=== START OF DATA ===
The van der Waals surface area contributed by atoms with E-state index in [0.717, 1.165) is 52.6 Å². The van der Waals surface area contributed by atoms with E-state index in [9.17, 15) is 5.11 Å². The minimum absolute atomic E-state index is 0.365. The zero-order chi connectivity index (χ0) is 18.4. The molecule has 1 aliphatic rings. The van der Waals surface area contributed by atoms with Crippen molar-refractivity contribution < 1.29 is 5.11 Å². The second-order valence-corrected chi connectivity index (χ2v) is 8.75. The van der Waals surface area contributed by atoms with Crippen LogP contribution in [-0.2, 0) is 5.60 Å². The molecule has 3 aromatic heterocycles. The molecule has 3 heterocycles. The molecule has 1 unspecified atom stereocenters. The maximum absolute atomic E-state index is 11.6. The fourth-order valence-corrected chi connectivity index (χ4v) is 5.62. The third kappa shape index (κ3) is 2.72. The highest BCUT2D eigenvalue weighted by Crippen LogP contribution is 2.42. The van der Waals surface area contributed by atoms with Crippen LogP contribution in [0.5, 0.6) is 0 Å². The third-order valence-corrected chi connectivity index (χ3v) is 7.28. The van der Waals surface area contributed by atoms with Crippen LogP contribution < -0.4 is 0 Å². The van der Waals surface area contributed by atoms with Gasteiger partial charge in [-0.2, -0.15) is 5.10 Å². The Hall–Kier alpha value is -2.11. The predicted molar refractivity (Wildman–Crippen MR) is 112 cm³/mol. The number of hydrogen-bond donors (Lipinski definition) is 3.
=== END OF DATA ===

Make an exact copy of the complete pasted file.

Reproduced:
The van der Waals surface area contributed by atoms with E-state index in [0.717, 1.165) is 52.6 Å². The van der Waals surface area contributed by atoms with E-state index in [9.17, 15) is 5.11 Å². The minimum absolute atomic E-state index is 0.365. The zero-order chi connectivity index (χ0) is 18.4. The molecule has 1 aliphatic rings. The van der Waals surface area contributed by atoms with Crippen molar-refractivity contribution < 1.29 is 5.11 Å². The second-order valence-corrected chi connectivity index (χ2v) is 8.75. The van der Waals surface area contributed by atoms with Crippen LogP contribution in [-0.2, 0) is 5.60 Å². The molecule has 3 aromatic heterocycles. The molecule has 3 heterocycles. The molecule has 1 unspecified atom stereocenters. The maximum absolute atomic E-state index is 11.6. The fourth-order valence-corrected chi connectivity index (χ4v) is 5.62. The third kappa shape index (κ3) is 2.72. The highest BCUT2D eigenvalue weighted by Crippen LogP contribution is 2.42. The van der Waals surface area contributed by atoms with Crippen LogP contribution in [0.5, 0.6) is 0 Å². The third-order valence-corrected chi connectivity index (χ3v) is 7.28. The van der Waals surface area contributed by atoms with Crippen LogP contribution < -0.4 is 0 Å². The van der Waals surface area contributed by atoms with Gasteiger partial charge in [-0.2, -0.15) is 5.10 Å². The Hall–Kier alpha value is -2.11. The predicted molar refractivity (Wildman–Crippen MR) is 112 cm³/mol. The number of hydrogen-bond donors (Lipinski definition) is 3.